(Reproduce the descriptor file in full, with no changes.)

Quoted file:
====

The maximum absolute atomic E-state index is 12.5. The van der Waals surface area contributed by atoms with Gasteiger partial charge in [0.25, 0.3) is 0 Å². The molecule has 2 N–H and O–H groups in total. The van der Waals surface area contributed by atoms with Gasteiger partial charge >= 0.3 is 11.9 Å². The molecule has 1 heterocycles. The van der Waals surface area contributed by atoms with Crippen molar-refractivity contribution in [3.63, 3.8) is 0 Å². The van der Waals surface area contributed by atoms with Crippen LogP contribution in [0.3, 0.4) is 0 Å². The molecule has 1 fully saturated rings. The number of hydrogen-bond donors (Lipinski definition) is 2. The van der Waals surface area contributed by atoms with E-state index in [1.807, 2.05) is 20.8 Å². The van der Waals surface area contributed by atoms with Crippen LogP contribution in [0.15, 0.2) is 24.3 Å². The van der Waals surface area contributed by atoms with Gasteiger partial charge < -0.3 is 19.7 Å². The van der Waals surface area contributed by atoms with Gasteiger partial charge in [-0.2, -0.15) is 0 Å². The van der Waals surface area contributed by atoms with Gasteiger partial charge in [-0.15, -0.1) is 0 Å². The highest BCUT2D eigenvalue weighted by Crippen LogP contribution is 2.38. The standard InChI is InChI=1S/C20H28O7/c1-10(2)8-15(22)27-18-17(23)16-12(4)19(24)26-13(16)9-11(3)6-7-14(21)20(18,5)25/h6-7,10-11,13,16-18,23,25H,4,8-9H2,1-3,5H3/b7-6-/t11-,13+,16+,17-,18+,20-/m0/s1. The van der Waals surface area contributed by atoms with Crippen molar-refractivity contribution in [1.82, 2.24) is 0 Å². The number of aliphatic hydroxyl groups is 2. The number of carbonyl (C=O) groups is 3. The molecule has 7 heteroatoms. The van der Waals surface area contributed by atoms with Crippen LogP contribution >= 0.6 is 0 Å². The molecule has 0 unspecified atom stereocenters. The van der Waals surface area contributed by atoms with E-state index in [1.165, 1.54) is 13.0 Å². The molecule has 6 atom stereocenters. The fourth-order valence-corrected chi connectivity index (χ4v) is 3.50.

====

The maximum absolute atomic E-state index is 12.5. The van der Waals surface area contributed by atoms with Gasteiger partial charge in [0.25, 0.3) is 0 Å². The molecule has 2 N–H and O–H groups in total. The van der Waals surface area contributed by atoms with Gasteiger partial charge >= 0.3 is 11.9 Å². The molecule has 1 heterocycles. The van der Waals surface area contributed by atoms with Crippen molar-refractivity contribution in [3.63, 3.8) is 0 Å². The van der Waals surface area contributed by atoms with Crippen LogP contribution in [0.3, 0.4) is 0 Å². The molecule has 1 fully saturated rings. The number of hydrogen-bond donors (Lipinski definition) is 2. The van der Waals surface area contributed by atoms with E-state index in [1.807, 2.05) is 20.8 Å². The van der Waals surface area contributed by atoms with Crippen LogP contribution in [0.15, 0.2) is 24.3 Å². The van der Waals surface area contributed by atoms with Gasteiger partial charge < -0.3 is 19.7 Å². The van der Waals surface area contributed by atoms with Gasteiger partial charge in [-0.2, -0.15) is 0 Å². The van der Waals surface area contributed by atoms with Gasteiger partial charge in [-0.15, -0.1) is 0 Å². The highest BCUT2D eigenvalue weighted by Crippen LogP contribution is 2.38. The standard InChI is InChI=1S/C20H28O7/c1-10(2)8-15(22)27-18-17(23)16-12(4)19(24)26-13(16)9-11(3)6-7-14(21)20(18,5)25/h6-7,10-11,13,16-18,23,25H,4,8-9H2,1-3,5H3/b7-6-/t11-,13+,16+,17-,18+,20-/m0/s1. The van der Waals surface area contributed by atoms with Crippen molar-refractivity contribution in [1.82, 2.24) is 0 Å². The number of aliphatic hydroxyl groups is 2. The number of carbonyl (C=O) groups is 3. The molecule has 7 heteroatoms. The van der Waals surface area contributed by atoms with Crippen LogP contribution >= 0.6 is 0 Å². The molecule has 0 unspecified atom stereocenters. The van der Waals surface area contributed by atoms with E-state index in [1.165, 1.54) is 13.0 Å². The molecule has 6 atom stereocenters. The fourth-order valence-corrected chi connectivity index (χ4v) is 3.50.